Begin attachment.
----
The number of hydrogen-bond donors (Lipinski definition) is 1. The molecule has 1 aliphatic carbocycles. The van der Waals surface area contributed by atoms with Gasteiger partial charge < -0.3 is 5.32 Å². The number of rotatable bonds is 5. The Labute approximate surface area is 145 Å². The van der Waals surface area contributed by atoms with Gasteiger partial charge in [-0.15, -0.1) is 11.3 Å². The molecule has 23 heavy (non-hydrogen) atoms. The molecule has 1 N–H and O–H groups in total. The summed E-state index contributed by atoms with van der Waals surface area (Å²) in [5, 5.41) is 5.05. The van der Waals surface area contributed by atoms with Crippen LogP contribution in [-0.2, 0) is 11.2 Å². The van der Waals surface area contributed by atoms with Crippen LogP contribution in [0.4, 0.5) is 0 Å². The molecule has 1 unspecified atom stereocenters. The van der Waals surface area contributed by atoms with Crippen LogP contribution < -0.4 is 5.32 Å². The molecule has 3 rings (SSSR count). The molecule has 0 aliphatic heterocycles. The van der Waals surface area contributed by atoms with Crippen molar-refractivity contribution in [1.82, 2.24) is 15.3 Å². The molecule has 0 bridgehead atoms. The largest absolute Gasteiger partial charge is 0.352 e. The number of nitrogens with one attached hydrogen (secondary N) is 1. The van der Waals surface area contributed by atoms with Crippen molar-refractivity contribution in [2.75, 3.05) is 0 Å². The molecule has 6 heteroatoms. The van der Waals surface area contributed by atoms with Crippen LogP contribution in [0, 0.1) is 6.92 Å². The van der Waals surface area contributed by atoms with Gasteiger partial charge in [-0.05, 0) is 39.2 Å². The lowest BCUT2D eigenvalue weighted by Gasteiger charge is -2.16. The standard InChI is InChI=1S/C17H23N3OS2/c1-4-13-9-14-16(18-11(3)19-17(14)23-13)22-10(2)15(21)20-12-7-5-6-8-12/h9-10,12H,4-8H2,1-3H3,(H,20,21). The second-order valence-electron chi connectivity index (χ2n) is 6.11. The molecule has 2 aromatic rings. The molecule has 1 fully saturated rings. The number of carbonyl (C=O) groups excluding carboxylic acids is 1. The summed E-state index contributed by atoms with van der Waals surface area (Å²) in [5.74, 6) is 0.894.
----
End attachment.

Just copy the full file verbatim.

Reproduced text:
The number of hydrogen-bond donors (Lipinski definition) is 1. The molecule has 1 aliphatic carbocycles. The van der Waals surface area contributed by atoms with Gasteiger partial charge < -0.3 is 5.32 Å². The number of rotatable bonds is 5. The Labute approximate surface area is 145 Å². The van der Waals surface area contributed by atoms with Gasteiger partial charge in [-0.15, -0.1) is 11.3 Å². The molecule has 23 heavy (non-hydrogen) atoms. The molecule has 1 N–H and O–H groups in total. The summed E-state index contributed by atoms with van der Waals surface area (Å²) in [5, 5.41) is 5.05. The van der Waals surface area contributed by atoms with Crippen LogP contribution in [-0.2, 0) is 11.2 Å². The van der Waals surface area contributed by atoms with Crippen LogP contribution in [0.4, 0.5) is 0 Å². The molecule has 1 unspecified atom stereocenters. The van der Waals surface area contributed by atoms with Crippen LogP contribution < -0.4 is 5.32 Å². The molecule has 3 rings (SSSR count). The molecule has 0 aliphatic heterocycles. The van der Waals surface area contributed by atoms with Crippen molar-refractivity contribution in [1.82, 2.24) is 15.3 Å². The molecule has 0 bridgehead atoms. The largest absolute Gasteiger partial charge is 0.352 e. The number of nitrogens with one attached hydrogen (secondary N) is 1. The van der Waals surface area contributed by atoms with Crippen molar-refractivity contribution in [2.75, 3.05) is 0 Å². The molecule has 6 heteroatoms. The van der Waals surface area contributed by atoms with Crippen LogP contribution in [0, 0.1) is 6.92 Å². The van der Waals surface area contributed by atoms with Gasteiger partial charge in [-0.05, 0) is 39.2 Å². The lowest BCUT2D eigenvalue weighted by Gasteiger charge is -2.16. The standard InChI is InChI=1S/C17H23N3OS2/c1-4-13-9-14-16(18-11(3)19-17(14)23-13)22-10(2)15(21)20-12-7-5-6-8-12/h9-10,12H,4-8H2,1-3H3,(H,20,21). The second-order valence-electron chi connectivity index (χ2n) is 6.11. The molecule has 2 aromatic rings. The molecule has 1 fully saturated rings. The number of carbonyl (C=O) groups excluding carboxylic acids is 1. The summed E-state index contributed by atoms with van der Waals surface area (Å²) in [5.74, 6) is 0.894.